Lindsay Weber for Spotlight PA
HARRISBURG — Cities and townships hoping to ban plastic bags within their borders may finally have the legal authority to do so in Pennsylvania.
When the Republican-controlled legislature passed the state budget last week, it didn’t renew a statewide preemption on single-use plastics, opening the door for cities and municipalities to approve new prohibitions or enforce existing bans.
Officials and activists from Philadelphia to Pittsburgh hailed the decision as a win for curbing the environmental impact of plastic. Philadelphia and some of its surrounding townships had filed suit to challenge the state’s preemption, asserting it was unconstitutionally slipped into a budget-related bill.
“I wouldn’t be surprised if we see a bunch of municipalities moving swiftly to try and get their own policies on the book,” said David Masur, executive director of PennEnvironment and a supporter of the ban.
Masur told Spotlight PA he has spoken to officials from at least nine cities, townships, and municipalities that expressed interest in enacting a local bag ban — and there may be more.
The ban preemption first went into effect in 2019 via a Republican-backed provision to the package of bills that make up the state budget.
That provision prohibited local governments from enacting new regulations on plastic bags or packaging for one year and directed two state offices to study the environmental and economic effects of doing so. Senate President Pro Tempore Jake Corman (R., Centre) said at the time that he introduced it because there was a plastics manufacturer in his district and a township considering a plastic bag fee.
The legislature extended that preemption in 2020 and expanded its scope: Lawmakers banned both enacting and enforcing plastic bag bans, meaning that municipalities with bans already in place could no longer legally apply them.
The provision was set to end July 1 of this year or six months after the end of the governor’s pandemic emergency declaration — whichever came later. The legislature ended the emergency order earlier this month, meaning the current preemption is set to expire officially on Dec. 8.
In interviews this week, Republican lawmakers would not say why they did not move to extend the ban this year.
Jason Thompson, a spokesperson for Corman, declined to answer questions about the decision, citing “pending litigation.”
That lawsuit was brought against the state and the legislature earlier this year by the City of Philadelphia, Lower Merion Township, and the boroughs of West Chester and Narberth. The four local governments are asking Commonwealth Court to declare the plastic bag ban preemption unconstitutional. PennEnvironment and the City of Pittsburgh have joined the suit, which is still pending.
Thompson said in a statement that there are no current plans to extend the preemption, but that Republicans will “continue to evaluate the issue in the months ahead to determine whether any further extension is warranted.”
Republicans first tried to limit local plastic bag bans in 2017 through a standalone bill, which Gov. Tom Wolf, a Democrat, vetoed. Lawmakers then added the preemption into a budget-related bill called the fiscal code in 2019.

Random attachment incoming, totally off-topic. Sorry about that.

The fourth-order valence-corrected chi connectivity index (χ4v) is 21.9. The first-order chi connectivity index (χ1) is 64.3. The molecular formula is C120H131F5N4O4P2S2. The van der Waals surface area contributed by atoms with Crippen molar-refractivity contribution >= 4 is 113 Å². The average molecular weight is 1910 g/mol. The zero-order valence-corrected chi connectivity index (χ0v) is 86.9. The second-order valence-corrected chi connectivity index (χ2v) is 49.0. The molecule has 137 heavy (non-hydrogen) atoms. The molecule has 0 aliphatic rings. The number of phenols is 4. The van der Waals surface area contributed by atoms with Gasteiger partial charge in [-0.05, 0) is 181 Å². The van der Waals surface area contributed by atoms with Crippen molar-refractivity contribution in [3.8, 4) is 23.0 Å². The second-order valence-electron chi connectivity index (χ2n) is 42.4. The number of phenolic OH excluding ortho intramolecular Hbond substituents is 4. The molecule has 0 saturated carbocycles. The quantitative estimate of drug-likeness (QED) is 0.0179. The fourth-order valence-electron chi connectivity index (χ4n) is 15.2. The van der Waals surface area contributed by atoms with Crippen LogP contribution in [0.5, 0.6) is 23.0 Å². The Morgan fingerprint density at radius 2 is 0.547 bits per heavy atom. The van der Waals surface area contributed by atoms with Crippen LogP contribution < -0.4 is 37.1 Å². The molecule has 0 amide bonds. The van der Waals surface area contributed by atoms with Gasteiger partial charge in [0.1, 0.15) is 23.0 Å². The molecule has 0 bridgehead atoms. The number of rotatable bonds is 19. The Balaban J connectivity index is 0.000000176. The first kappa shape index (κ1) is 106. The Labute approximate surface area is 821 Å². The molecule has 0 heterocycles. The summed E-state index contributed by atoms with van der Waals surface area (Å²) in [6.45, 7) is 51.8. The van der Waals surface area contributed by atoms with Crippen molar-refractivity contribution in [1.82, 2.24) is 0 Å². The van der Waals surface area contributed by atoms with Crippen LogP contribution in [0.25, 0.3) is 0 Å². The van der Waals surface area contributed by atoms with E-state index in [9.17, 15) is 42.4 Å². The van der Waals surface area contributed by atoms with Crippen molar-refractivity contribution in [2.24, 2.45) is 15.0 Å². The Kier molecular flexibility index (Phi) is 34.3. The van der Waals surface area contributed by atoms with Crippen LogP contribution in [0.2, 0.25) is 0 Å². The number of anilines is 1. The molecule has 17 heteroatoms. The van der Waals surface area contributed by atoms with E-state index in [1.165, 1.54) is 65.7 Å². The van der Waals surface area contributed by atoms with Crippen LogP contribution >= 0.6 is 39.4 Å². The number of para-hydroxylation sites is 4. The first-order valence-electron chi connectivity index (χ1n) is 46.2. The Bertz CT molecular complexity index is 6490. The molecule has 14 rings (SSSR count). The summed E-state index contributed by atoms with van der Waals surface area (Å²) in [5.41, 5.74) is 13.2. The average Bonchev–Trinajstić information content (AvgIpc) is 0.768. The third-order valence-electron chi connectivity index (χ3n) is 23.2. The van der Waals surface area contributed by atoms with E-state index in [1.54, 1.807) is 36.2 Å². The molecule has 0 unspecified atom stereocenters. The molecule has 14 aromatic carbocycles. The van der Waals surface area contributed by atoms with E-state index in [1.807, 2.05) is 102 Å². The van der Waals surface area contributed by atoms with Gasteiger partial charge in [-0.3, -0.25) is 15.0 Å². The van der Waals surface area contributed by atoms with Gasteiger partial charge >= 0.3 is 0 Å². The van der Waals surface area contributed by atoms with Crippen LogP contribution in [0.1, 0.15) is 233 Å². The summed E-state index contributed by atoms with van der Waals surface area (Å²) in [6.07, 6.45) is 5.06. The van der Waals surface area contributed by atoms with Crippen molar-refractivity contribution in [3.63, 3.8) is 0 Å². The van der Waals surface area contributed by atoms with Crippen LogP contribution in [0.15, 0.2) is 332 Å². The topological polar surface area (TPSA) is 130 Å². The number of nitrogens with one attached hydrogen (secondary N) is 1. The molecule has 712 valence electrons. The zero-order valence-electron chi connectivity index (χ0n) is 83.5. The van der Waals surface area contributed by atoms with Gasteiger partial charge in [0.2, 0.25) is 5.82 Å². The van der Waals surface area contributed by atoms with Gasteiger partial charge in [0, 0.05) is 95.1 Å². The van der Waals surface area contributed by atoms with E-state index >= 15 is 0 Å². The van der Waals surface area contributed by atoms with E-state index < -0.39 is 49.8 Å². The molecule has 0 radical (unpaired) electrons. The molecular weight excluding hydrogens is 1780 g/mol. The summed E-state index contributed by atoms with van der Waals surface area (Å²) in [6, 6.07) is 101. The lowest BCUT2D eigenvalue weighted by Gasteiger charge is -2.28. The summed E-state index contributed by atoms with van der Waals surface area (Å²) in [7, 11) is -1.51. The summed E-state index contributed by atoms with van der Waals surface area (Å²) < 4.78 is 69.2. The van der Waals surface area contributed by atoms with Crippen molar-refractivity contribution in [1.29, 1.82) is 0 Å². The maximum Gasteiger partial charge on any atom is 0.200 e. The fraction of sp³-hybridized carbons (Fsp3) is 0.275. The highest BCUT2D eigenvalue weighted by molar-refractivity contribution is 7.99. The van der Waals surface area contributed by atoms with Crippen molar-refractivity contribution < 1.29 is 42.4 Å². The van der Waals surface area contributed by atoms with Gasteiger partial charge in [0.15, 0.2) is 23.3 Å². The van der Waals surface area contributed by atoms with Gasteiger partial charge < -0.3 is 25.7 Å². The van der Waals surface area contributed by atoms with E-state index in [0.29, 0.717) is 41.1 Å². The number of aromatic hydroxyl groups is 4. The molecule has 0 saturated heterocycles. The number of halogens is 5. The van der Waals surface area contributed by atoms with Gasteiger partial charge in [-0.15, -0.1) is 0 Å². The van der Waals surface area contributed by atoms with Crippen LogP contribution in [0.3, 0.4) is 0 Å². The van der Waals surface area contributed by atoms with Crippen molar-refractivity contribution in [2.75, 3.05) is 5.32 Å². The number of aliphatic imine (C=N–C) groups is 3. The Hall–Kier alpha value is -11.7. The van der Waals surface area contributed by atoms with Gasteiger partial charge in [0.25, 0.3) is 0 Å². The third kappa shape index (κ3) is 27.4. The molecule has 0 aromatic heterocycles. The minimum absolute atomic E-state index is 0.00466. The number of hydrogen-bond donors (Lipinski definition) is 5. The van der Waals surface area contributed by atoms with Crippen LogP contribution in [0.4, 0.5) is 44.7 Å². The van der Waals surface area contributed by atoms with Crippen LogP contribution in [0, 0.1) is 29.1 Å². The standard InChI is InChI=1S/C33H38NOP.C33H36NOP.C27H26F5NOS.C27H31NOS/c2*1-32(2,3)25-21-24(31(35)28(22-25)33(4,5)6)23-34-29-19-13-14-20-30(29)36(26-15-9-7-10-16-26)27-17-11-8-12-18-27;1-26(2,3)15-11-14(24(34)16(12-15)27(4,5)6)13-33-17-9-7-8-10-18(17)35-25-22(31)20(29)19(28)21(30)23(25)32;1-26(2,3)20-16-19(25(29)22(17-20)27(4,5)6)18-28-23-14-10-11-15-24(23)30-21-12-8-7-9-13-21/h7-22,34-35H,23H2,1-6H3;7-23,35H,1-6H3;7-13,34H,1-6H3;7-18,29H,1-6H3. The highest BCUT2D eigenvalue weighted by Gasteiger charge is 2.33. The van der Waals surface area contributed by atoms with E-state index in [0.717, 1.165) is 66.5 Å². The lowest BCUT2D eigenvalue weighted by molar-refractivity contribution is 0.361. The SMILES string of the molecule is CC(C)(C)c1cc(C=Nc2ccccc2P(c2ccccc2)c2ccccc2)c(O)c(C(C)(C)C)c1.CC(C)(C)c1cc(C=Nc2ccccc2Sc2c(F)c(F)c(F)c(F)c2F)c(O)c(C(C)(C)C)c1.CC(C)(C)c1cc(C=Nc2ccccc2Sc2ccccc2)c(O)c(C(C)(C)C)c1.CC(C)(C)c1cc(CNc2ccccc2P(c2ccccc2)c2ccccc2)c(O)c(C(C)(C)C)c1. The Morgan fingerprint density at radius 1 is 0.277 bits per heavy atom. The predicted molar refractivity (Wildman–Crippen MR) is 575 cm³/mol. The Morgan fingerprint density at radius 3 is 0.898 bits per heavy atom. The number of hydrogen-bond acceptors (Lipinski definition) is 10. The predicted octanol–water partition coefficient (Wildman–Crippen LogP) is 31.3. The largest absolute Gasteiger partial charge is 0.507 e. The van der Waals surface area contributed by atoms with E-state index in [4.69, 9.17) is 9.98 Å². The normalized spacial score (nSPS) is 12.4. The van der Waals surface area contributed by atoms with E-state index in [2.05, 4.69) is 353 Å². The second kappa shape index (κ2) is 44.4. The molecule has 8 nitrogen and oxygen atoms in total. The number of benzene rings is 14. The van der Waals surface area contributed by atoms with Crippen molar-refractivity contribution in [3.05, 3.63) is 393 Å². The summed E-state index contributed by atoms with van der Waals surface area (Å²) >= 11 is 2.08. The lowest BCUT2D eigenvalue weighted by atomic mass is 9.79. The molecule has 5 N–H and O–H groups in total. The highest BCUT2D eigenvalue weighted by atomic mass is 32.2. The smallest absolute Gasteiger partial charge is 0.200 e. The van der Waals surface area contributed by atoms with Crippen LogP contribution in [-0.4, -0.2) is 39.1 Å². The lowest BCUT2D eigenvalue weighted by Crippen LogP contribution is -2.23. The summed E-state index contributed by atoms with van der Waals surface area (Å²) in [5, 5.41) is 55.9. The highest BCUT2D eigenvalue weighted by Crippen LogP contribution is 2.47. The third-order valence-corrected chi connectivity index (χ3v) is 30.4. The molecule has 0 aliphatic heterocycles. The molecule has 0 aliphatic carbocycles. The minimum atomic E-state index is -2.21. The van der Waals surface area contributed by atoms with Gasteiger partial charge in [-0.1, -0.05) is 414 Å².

“The governor has opposed this policy both because it preempts local decision-making and also for environmental reasons,” Wolf spokesperson Lyndsay Kensinger said in a statement to Spotlight PA.
Kensinger did not specify whether the governor had advocated for the preemption to expire during budget negotiations.
Philadelphia’s citywide plastic bag ban will go into effect next month, but it will not be fully enforced and implemented until April 2022. An extended outreach and education period will help “increase compliance” and “ensure widespread awareness of the law” among retailers and consumers alike, said Kevin Lessard, Philadelphia’s deputy communications director.
Erika Strassburger, a member of Pittsburgh City Council, wants to see her city limit plastic bag use, too. The council passed a resolution in May declaring its intent to ban plastic bags within city limits.
She said Pittsburgh had already begun planning ways to implement the ban before it knew the preemption would expire. But the city now has a clearer timeline of when it will be able to officially introduce and enforce a ban. The council plans to follow in Philadelphia’s footsteps with an extended outreach and feedback period.
“The reason we aren’t just introducing it tomorrow — we could if we wanted to, we’re ready with the language — but … it’s important, I think, for ensuring that as many voices are heard beforehand to take that time to listen to different voices,” Strassburger said.
Though Republican lawmakers could move to extend the ban when the General Assembly reconvenes this fall, they would have less leverage to do so. If they did manage to pass a standalone preemption bill again, Wolf is likely to veto it again.
Alex Baloga, president of the Pennsylvania Food Merchants Association, said his organization opposes bag bans, as they could competitively disadvantage retailers in municipalities where such prohibitions exist.
“The public is expecting to get a bag of some sort when they shop,” Baloga said. “For decades and decades, they believe that it is something that comes along, it’s part of the experience.”
State Rep. Greg Vitali (D., Delaware), minority chair of the House Environmental Resources and Energy Committee, argued the decision should ultimately be a local one.
“The real issue in my mind is local control and having municipalities be given the authority, if they choose to exercise it, to deal with their local problems in the best way for them and their constituents,” he said.
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